By Laszlo Bock (2015)
Pages: 406,Final verdict: Great-read
What makes Google such a great place to work? In the past 10 years, the search giant has been named topped Forbes "Best Companies to work for" 7 times and is seen by many as the dream company to be at.
Former decade-long Head of People Operations at Google and responsible for growing the company from 9 000 people to more than 70 000 in 10 years, Work Rules! is Laszlo Bock's response to "How the hell does Google manage its people?".
Google from the inside
Colorful bean bags. Free Food. Crazy offices. Yellow bikes. These are probably some of the things that come to your mind when you think of the Google culture. The search giant has positioned itself as one of the most desired places to work in the world, where geek meets fun and college meets business.
As awesome as all those things seem, there is more to what Google than that. To show us what happens behind the curtain and demystify how Google is managed from the inside, Work Rules! is a collection of what Laszlo Bock believes to be top reasons what makes Google what it is, and how you can "Googlefy" your workplace and make work better.
The main stories and teachings from the book can be clustered in how Google hires its employees (covering everything from the interview process to finding the right candidates) and how the company manages its people (from performance reviews to perks and job rotation).
In its overarching goal, Bock attempts to lay down the way Google believes the "three defining aspects" of their culture (mission, transparency and voice) nudge most decisions the company makes on its people.
And in the process, you'll learn things such as how the company uses employee surveys to change what performance reviews look like, what data inputs lead them to reduce the number of hiring interview from 14 (auch!) to 4, or why Larry Page holds a weekly all hands Q&A meeting for the whole company!
And if you're reading this but really wondering what they look for in candidates, here it is:
- General cognitive ability: Being smart and able to adapt to change.
- Emergent leadership: People that do not follow the traditional paradigms of leadership and are focused on helping their teams succeed.
- "Googleyness": People who thrive at Google, are curious, comfort with ambiguity and have taken interesting paths in life.
- Role related knowledge: The least important of the four, this is about your ability to contribute from day 1.
"Building an exceptional team or institution starts with a founder. But being a founder doesn’t mean starting a new company. It is within anyone’s grasp to be the founder and culture-creator of their own team, whether you are the first employee or joining a company that has existed for decades.” - Laszlo Bock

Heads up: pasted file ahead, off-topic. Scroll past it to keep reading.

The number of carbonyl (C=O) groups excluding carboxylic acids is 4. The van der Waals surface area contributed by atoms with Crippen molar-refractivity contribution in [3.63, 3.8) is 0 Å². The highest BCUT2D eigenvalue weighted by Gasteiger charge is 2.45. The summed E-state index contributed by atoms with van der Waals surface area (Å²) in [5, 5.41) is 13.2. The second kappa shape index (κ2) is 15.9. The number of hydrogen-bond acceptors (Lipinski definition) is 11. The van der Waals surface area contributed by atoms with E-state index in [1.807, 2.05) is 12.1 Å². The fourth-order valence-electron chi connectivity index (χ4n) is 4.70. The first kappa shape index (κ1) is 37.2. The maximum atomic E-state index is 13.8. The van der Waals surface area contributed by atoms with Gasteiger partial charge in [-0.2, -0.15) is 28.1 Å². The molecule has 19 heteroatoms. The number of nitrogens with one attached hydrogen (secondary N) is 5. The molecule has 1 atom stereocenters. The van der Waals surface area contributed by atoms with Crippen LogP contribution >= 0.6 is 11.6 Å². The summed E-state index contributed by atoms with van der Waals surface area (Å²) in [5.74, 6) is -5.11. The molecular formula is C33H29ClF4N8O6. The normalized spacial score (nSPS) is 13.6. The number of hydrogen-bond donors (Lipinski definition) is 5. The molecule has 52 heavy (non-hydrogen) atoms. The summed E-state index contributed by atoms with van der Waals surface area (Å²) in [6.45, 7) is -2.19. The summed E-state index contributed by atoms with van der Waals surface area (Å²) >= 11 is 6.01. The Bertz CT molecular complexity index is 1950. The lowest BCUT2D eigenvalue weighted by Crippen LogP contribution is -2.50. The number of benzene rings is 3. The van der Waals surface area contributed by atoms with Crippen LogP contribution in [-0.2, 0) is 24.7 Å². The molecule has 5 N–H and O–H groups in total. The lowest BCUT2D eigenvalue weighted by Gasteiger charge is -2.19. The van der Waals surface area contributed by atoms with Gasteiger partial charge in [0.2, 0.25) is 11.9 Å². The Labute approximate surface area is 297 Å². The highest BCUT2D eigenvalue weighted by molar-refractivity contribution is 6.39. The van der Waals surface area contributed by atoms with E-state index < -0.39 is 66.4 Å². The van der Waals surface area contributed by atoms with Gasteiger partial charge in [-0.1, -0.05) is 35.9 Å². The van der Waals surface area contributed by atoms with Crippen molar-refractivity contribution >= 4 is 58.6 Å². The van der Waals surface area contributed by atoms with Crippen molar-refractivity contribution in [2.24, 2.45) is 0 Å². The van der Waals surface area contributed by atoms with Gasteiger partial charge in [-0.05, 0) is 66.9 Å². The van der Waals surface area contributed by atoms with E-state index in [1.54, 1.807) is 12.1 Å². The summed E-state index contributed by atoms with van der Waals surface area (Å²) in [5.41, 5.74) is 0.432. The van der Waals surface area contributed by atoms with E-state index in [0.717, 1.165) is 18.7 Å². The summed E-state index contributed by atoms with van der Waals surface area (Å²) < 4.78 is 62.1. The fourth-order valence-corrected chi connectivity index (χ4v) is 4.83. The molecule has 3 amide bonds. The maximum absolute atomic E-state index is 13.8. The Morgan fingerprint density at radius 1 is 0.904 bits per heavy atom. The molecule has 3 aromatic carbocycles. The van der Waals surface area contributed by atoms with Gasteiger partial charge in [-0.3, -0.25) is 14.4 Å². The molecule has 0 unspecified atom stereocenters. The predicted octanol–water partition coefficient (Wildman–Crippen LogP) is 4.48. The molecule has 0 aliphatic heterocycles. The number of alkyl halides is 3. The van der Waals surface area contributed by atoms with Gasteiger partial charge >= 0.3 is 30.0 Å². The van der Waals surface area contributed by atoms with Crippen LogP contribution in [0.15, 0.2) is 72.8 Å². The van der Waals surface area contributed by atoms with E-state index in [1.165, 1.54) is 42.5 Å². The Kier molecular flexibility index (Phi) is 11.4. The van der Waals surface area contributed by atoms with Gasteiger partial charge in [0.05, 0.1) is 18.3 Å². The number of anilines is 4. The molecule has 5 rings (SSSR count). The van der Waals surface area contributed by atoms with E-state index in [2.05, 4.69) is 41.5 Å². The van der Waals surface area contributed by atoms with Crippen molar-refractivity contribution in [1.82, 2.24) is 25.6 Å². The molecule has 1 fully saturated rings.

The Google list
Each chapter follows a "problem-solution" framework, where Bock presents a problem most companies face "How much should I pay my employees?, and then follows to explain how the Google does it, and why. All those stories are tied within what Bock believes to be the 10 "work rules" (hence the book name), which are:
- Give your work meaning - "Everyone wants their work to have purpose"
- Trust your people - Build a high-freedom environment and your people autonomy
- Hire only people who are better than you - Every hiring decision at Google is made by a committee
- Don't confuse development with managing performance - Separate performance review moments with salary increases and bonus
- Focus on the two tails - The best impact you can have is by focusing on your top and bottom performers
- Be frugal and generous - You can provide great benefits to your people at little cost
- Pay unfairly - People performance does not follow a normal distribution. Pay top dollar for your top people.
- Nudge - Influence your team with subtle gestures
- Manage the rising expectations
- Enjoy! And then go back to No.1 and start again
That's it! As much as I loved to read the Google practices they follow to hire, manage and reward Googlers, what stuck with me was the amount of experiments they run and how important data influences their decisions. Does that make them slower? Probably. Is it easier do it with a company of their scale? It does. Can I still use the underlying principles at my own job? No doubt.
Work Rules is an insider's guide on how Google sees and treats its people. Not entirely surprising (coming from a former McKinsey consultant working at data-driven Google), Laszlo does a great job of
tying the rules and practices used by Google with scientific studies and validated experiments.
My reservations from a book (almost) purely focused on Google are on trying to balance how much of their success come from the practices we read about, and how much basically comes from their money-making ad business.
Ads aside, and with more than 2 million job applications received each year, they are definitely doing a lot of things right. And if you care about your company, the people you work with and want to learn how one of the best companies in the world manages its people, then Work Rules! is a no brainer.